-
G

OGCE IFrame Portlet can be
used to integrate external
sites.

Client Libraries for Grid
Computing

Two Major Grid Client Efforts


The Java COG Kit


Supports several versions of Globus and SSH.


Condor
-
G


Has a Web Service interface (BirdBath) and Java
client libraries.


Supports Globus (v2 and v4) and several other Grid
middleware systems.


You can build either portlets or Web services with
either of these.


OGCE portlets use primarily COG


We prefer Condor
-
G based Web services for long
running jobs.

CoG Abstraction Layer

CoG

CoG

CoG

CoG

CoG

CoG Data and Task Management Layer

CoG Gridfaces Layer

CoG

CoG

CoG GridIDE

GT2

GT3

(X)

GT4

WS
-
RF

Condor

Unicore

Applications


SSH

Others

Nano

materials

Bio
-

Informatics

Disaster

Management

Portals

CoG Abstraction Layer

CoG

CoG

CoG

CoG

CoG

CoG Data and Task Management Layer

CoG Gridfaces Layer

CoG

CoG

CoG GridIDE

Development

Support

CoG Abstraction Layers

Task

Task

Handler

Service

Task

Specification

Security

Context

Service

Contact

The class diagram
is the

same for all grid
tasks (running jobs,
modifying files,
moving data).

Classes also abstract toolkit
provider differences. You set
these as parameters: GT2,
GT4, etc.

Coupling CoG Tasks


The COG abstractions
also simplify creating
coupled tasks.


Tasks can be
assembled into task
graphs with
dependencies.


“Do Task B after
successful Task A”


Graphs can be nested.

Problems with Grid Client
Development


Grid portlets typically wrap each single Grid capability in a
separate portlet


Problem is that Grid portlets need to combine these operations


Portlets are entire web applications, so we need a component model for
portlets:
reusable portlet parts


Even with the COG Abstraction Layer, we must still do a lot of
coding to build new applications.


To address these problems we have adopted Java Server Faces


Provides several nice Model
-
View
-
Controller features


JSF provides an extensible framework (tag libraries) for making
reusable components.


Apache JSF portlet bridge allows you to convert standalone JSF
applications (
development phase
) into portlets (
deployment phase
).

GTLAB Example

<html>


<body>


<f:form>


<o:submit id=”test” action=”next_page” />


<o:myproxy id=”pr”



hostname=”gf1.ucs.indiana.edu”


port=”7512” lifetime=”2” username=“mnacar”



password=”***” />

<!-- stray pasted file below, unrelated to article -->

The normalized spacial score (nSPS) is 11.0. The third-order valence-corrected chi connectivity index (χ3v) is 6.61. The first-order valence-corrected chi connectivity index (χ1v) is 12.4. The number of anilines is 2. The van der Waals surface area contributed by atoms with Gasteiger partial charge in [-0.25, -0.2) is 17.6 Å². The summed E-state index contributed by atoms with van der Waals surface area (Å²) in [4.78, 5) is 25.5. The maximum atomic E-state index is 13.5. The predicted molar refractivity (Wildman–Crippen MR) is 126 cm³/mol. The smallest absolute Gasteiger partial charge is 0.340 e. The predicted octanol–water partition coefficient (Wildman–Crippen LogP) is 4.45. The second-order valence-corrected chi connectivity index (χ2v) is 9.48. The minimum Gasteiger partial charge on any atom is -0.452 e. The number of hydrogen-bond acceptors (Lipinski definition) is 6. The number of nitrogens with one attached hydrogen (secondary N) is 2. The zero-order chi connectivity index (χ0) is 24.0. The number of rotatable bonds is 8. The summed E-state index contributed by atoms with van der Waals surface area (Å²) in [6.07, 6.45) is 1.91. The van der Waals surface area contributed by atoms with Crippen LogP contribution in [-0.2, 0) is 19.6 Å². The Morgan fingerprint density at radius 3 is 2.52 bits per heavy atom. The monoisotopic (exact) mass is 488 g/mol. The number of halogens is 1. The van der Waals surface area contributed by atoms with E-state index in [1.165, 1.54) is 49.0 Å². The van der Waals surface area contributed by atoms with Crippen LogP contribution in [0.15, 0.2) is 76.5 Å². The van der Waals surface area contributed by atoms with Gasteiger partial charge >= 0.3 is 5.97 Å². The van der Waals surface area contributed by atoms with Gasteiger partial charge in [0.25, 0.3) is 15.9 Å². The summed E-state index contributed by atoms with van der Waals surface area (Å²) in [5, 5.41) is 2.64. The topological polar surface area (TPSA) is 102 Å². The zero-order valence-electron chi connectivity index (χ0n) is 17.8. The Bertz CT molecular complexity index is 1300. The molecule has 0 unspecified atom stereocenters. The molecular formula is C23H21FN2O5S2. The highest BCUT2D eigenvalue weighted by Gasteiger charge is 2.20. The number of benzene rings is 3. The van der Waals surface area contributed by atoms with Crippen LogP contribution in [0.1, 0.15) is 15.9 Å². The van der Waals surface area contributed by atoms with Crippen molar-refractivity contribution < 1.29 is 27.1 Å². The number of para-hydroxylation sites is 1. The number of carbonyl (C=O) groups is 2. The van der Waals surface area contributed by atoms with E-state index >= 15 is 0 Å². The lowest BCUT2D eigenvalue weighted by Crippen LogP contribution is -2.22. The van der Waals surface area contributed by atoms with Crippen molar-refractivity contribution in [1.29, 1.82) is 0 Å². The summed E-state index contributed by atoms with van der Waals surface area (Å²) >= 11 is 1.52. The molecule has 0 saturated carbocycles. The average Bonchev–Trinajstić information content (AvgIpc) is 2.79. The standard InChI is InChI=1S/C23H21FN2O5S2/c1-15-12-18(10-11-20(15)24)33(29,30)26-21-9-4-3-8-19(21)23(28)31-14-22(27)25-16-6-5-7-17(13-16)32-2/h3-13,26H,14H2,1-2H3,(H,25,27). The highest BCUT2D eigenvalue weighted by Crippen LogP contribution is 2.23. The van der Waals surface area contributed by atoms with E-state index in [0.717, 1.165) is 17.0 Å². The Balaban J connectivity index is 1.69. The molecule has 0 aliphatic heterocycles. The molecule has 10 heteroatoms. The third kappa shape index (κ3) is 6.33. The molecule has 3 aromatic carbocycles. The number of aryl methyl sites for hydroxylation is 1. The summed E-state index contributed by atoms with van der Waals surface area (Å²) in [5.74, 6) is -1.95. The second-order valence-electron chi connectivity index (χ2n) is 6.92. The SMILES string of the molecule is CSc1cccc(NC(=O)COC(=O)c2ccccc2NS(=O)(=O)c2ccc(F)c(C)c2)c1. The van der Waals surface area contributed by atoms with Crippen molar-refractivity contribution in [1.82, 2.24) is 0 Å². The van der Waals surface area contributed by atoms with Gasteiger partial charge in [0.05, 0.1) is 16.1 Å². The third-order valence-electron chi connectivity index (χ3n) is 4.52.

<o:jobsubmit id=”task”






hostname=”cobalt.ncsa.teragrid.org”


provider=”GT4” executable=”/bin/ls”



stdout=”tmp/result



stderr=”tmp/error” />


</o:submit>


</f:form>


</body>

</html>

32

Grid Tags

Associated Grid Beans

Features

<submit/>

ComponentBuilderBean

Creating components, job
handlers, submitting jobs

<handler/>

MonitorBean

Handling monitoring page actions

<multitask/>

MultitaskBean

Constructing simple workflow

<dependency/>

MultitaskBean

Defining dependencies among sub
jobs

<myproxy/>

MyproxyBean

Retrieving myproxy credential

<fileoperation/>

FileOprationBean

Providing Gridftp operations

<jobsubmission/>

JobSubmitBean

Providing GRAM job submissions

<filetransfer/>

FileTransferBean

Providing Gridftp file transfer

ResourceBean

Describes common properties
among all tags and beans. Passing
values given by standard visual
JSF components.

Managing Scientific
Workflows

Scientific Workflows


Portal interfaces encode scientific use cases.


If you have a rich set of services, it is a lot of work
to make portlets for all possible use cases.


And power users will have always want
something more.


Example: our CICC project has dozens of chemical
informatics Web services.


http://www.chembiogrid.org.wiki


Workflow composers can simplify this.


Allow users to encode and execute their own use
cases.

Web Services and Workflows


Perform a similarity
search on the NIH DTP
Human Tumor data.


Filter the results based
on Pharmacokinetic
properties (FILTER)


Convert to 3D (OMEGA)


Docking into a pre
-
defined protein (FRED)



Visualize (JMOL).


Taverna workflow connects
remote services.

OGCE’s XBaya
Workflow Composer

Future of Science
Gateways

Social Gadgets+AJAX

DB Service

JDBC

DB

Job Sub/Mon

And File

Services

Operating and

Queuing

Systems

REST

Browser Interface

REST

WSDL

REST

REST

REST

Visualization

Service

DB

REST

Host 1

Host 2

Host 3

Updating the Octopus

RSS,JSON/HTTP

HTTP(S)

REST

REST

Enterprise Approach

Web 2.0 Approach

JSR 168 Portlets

Gadgets, Widgets

Server
-
side integration and
processing

AJAX, client
-
side integration and
processing, JavaScript

SOAP

RSS, Atom, JSON

WSDL

REST (GET, PUT, DELETE, POST)

Portlet Containers

Open Social Containers (Orkut,
LinkedIn, Shindig); Facebook;
StartPages

User Centric Gateways

Social Networking Portals

Workflow managers (Taverna,
Kepler, etc)

Mash
-
ups

Grid computing: Globus, condor, etc

Cloud computing: Amazon WS Suite,
Xen Virtualization


Semantic Web: RDF, OWL,
ontologies

Microformats, folksonomies

Microformats,

KML, and GeoRSS
feeds used to

deliver SAR data to
multiple clients.

More Information


Contact me:
mpierce@cs.indiana.edu


See what I’m up to:
http://communitygrids.blogspot.com/


OGCE software:
http://collab
-
ogce.org/


QuakeSim:
http://www.quakesim.org/


CICC:
http://www.chembiogrid.org/wiki/


Lots of people worked on all of these.